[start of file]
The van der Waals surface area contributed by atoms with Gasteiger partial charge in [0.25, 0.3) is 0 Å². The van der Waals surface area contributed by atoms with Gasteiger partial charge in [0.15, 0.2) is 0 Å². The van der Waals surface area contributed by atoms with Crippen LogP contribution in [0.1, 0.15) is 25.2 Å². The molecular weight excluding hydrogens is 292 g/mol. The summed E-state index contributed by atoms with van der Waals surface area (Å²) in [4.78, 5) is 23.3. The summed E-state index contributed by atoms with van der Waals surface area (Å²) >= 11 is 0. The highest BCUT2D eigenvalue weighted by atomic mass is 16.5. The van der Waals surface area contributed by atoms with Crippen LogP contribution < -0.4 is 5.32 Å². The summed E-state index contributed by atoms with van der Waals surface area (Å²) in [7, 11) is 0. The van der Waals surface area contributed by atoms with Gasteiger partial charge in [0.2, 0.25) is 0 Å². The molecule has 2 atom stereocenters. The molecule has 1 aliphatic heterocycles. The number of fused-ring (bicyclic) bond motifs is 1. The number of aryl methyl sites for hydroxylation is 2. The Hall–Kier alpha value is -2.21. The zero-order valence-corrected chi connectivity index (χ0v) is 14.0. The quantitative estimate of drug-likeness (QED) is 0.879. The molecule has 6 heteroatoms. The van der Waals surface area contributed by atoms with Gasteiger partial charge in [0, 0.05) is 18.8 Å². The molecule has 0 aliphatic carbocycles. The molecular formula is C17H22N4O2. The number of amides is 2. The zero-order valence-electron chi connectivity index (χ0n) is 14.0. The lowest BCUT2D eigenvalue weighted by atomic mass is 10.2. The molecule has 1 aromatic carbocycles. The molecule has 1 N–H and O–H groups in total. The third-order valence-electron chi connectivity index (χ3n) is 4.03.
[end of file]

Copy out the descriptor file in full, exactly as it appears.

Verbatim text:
The van der Waals surface area contributed by atoms with Gasteiger partial charge in [0.25, 0.3) is 0 Å². The van der Waals surface area contributed by atoms with Gasteiger partial charge in [0.15, 0.2) is 0 Å². The van der Waals surface area contributed by atoms with Crippen LogP contribution in [0.1, 0.15) is 25.2 Å². The molecular weight excluding hydrogens is 292 g/mol. The summed E-state index contributed by atoms with van der Waals surface area (Å²) in [4.78, 5) is 23.3. The summed E-state index contributed by atoms with van der Waals surface area (Å²) >= 11 is 0. The highest BCUT2D eigenvalue weighted by atomic mass is 16.5. The van der Waals surface area contributed by atoms with Crippen LogP contribution < -0.4 is 5.32 Å². The summed E-state index contributed by atoms with van der Waals surface area (Å²) in [7, 11) is 0. The van der Waals surface area contributed by atoms with Gasteiger partial charge in [0.2, 0.25) is 0 Å². The molecule has 2 atom stereocenters. The molecule has 1 aliphatic heterocycles. The number of fused-ring (bicyclic) bond motifs is 1. The number of aryl methyl sites for hydroxylation is 2. The Hall–Kier alpha value is -2.21. The zero-order valence-corrected chi connectivity index (χ0v) is 14.0. The quantitative estimate of drug-likeness (QED) is 0.879. The molecule has 6 heteroatoms. The van der Waals surface area contributed by atoms with Gasteiger partial charge in [0, 0.05) is 18.8 Å². The molecule has 0 aliphatic carbocycles. The molecular formula is C17H22N4O2. The number of amides is 2. The zero-order valence-electron chi connectivity index (χ0n) is 14.0. The lowest BCUT2D eigenvalue weighted by atomic mass is 10.2. The molecule has 1 aromatic carbocycles. The molecule has 1 N–H and O–H groups in total. The third-order valence-electron chi connectivity index (χ3n) is 4.03.